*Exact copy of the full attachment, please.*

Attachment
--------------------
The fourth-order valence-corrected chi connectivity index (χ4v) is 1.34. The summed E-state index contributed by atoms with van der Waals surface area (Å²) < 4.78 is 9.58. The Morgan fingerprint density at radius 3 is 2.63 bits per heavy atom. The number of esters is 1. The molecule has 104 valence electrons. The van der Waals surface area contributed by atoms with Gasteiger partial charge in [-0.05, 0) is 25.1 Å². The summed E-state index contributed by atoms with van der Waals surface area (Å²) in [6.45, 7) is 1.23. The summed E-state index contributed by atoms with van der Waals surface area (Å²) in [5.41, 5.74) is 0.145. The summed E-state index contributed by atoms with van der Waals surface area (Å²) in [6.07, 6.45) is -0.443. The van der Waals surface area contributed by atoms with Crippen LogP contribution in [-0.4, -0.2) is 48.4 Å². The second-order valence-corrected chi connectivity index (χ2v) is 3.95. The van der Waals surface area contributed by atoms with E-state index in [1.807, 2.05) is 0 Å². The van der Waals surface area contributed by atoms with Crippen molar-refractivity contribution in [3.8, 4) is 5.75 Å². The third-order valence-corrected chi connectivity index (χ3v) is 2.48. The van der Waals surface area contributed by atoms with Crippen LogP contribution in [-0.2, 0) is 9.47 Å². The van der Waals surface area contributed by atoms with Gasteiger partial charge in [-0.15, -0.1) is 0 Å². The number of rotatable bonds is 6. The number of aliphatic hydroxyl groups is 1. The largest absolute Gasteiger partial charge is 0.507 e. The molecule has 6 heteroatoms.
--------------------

The fourth-order valence-corrected chi connectivity index (χ4v) is 1.34. The summed E-state index contributed by atoms with van der Waals surface area (Å²) < 4.78 is 9.58. The Morgan fingerprint density at radius 3 is 2.63 bits per heavy atom. The number of esters is 1. The molecule has 104 valence electrons. The van der Waals surface area contributed by atoms with Gasteiger partial charge in [-0.05, 0) is 25.1 Å². The summed E-state index contributed by atoms with van der Waals surface area (Å²) in [6.45, 7) is 1.23. The summed E-state index contributed by atoms with van der Waals surface area (Å²) in [5.41, 5.74) is 0.145. The summed E-state index contributed by atoms with van der Waals surface area (Å²) in [6.07, 6.45) is -0.443. The van der Waals surface area contributed by atoms with Crippen LogP contribution in [-0.4, -0.2) is 48.4 Å². The second-order valence-corrected chi connectivity index (χ2v) is 3.95. The van der Waals surface area contributed by atoms with E-state index in [1.807, 2.05) is 0 Å². The van der Waals surface area contributed by atoms with Crippen molar-refractivity contribution in [3.8, 4) is 5.75 Å². The third-order valence-corrected chi connectivity index (χ3v) is 2.48. The van der Waals surface area contributed by atoms with Crippen LogP contribution in [-0.2, 0) is 9.47 Å². The van der Waals surface area contributed by atoms with Gasteiger partial charge in [-0.15, -0.1) is 0 Å². The number of rotatable bonds is 6. The number of aliphatic hydroxyl groups is 1. The largest absolute Gasteiger partial charge is 0.507 e. The molecule has 6 heteroatoms.